In 2022, about 3 in 5 individuals were offered and accessed their online medical records or patient portals, and the frequency of access has increased consistently over time, according to a data brief from the Office of the National Coordinator for Health IT (ONC). In addition, individuals increased their use of apps to access their online medical records between 2020 and 2022, while web-only access to portals decreased.
In 2020, ONC published the Cures Act Final Rule to increase patient and provider access to health-related data, specifically through health IT developer adoption of secure standardized application programming interfaces (APIs) that make this information more widely available across smartphone apps. The API requirements, which as of 2023 have been rolled out to healthcare providers, enable patients to electronically access their electronic health information using apps. This brief analyzes recent data from the 2022 Health Information National Trends Survey (HINTS), a nationally representative survey of U.S. adults, to assess progress in patient access amidst implementation of Cures Rule provisions during the COVID-19 pandemic, which likely increased demand for access to online medical records.
Here are some highlights from the survey:
The share of individuals nationwide who were offered and accessed their online medical record or patient portal more than doubled between 2014 and 2022. About 3 in 4 individuals nationwide reported being offered online access to their medical records by their healthcare provider or insurer in 2022, which represents a 24 percent increase since 2020.
About 3 in 5 individuals nationwide reported they were offered and accessed their online medical record or patient portal in 2022, which represents a 50 percent increase since 2020.
More than half of individuals who were offered online access to their medical records reported accessing them at least 3 times in 2022, with nearly 1 in 3 accessing it 6 or more times. In 2022, only 1 in 5 individuals reported not accessing their online medical records in the past year, a more than 50 percent reduction since 2017, when nearly half of patients offered online access to their medical records did not access them.
In 2022, nearly half of individuals who accessed their online medical records (48 percent) did so using a website only, whereas 19 percent used an app only and about one third (32 percent) used both an app and website. Half of individuals who accessed their online medical records used an app (only or in addition to a website) to access their records in 2022, representing a 13 percentage-point increase from 2020. Individuals who used an app to access their online medical records accessed them more frequently than those who did not use an app (web-only access).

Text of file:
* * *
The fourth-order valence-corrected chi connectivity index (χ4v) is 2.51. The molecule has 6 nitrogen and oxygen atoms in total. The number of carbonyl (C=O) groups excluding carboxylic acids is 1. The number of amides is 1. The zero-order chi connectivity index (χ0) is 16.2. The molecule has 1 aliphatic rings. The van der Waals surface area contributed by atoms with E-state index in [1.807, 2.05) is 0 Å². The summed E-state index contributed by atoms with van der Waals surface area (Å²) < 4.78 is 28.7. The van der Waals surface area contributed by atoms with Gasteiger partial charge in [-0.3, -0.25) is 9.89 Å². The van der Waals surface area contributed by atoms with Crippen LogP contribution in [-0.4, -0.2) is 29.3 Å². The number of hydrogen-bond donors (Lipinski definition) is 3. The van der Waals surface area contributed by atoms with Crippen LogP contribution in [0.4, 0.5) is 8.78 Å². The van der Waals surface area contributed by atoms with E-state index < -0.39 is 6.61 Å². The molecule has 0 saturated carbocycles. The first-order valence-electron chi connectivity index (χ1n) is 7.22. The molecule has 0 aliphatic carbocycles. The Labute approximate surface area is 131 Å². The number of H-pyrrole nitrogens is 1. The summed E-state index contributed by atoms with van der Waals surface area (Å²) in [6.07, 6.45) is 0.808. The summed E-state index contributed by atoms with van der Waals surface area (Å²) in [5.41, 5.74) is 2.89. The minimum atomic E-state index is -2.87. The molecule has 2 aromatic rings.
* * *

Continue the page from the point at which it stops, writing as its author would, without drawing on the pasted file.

In 2022, most individuals who accessed their online medical records or patient portal viewed test results (90 percent) or clinical notes (70 percent). About 1 in 3 patient individuals who accessed their online medical records or patient portal downloaded their health information, and 1 in 5 electronically transmitted medical information to a 3rd party. But the vast majority of individuals (98 percent) did not use an electronic personal health record or portal organizing app (such as Apple Health Records or CommonHealth) to combine medical information from different patient portals or online medical records. ONC stated that this may reflect patient preferences for using the online medical records or patient portals offered by their providers or a lack of awareness of these types of apps and their utility.
While individuals most commonly had an online medical record or patient portal through their primary care provider’s office (63 percent), nearly 1 in 3 individuals also reported having an online medical record or patient portal with another health care provider (32 percent) or insurer (29 percent). Clinical laboratory and pharmacy online medical records or portals were the least common (reported by 26 percent and 23 percent of individuals, respectively).
Despite the advances in patient access and use of their online medical records, particularly through apps, there are also opportunities for improvement, according to the ONC summary. “Just under half of all individuals were either not offered or did not access their online medical records or a patient portal in 2022, and several studies have identified disparities in the share of patients who report being offered and subsequently accessing their portal). Relatively low rates of downloading and transmitting health information by individuals who access their online medical records suggests a need for further education of both individuals and providers on these features.”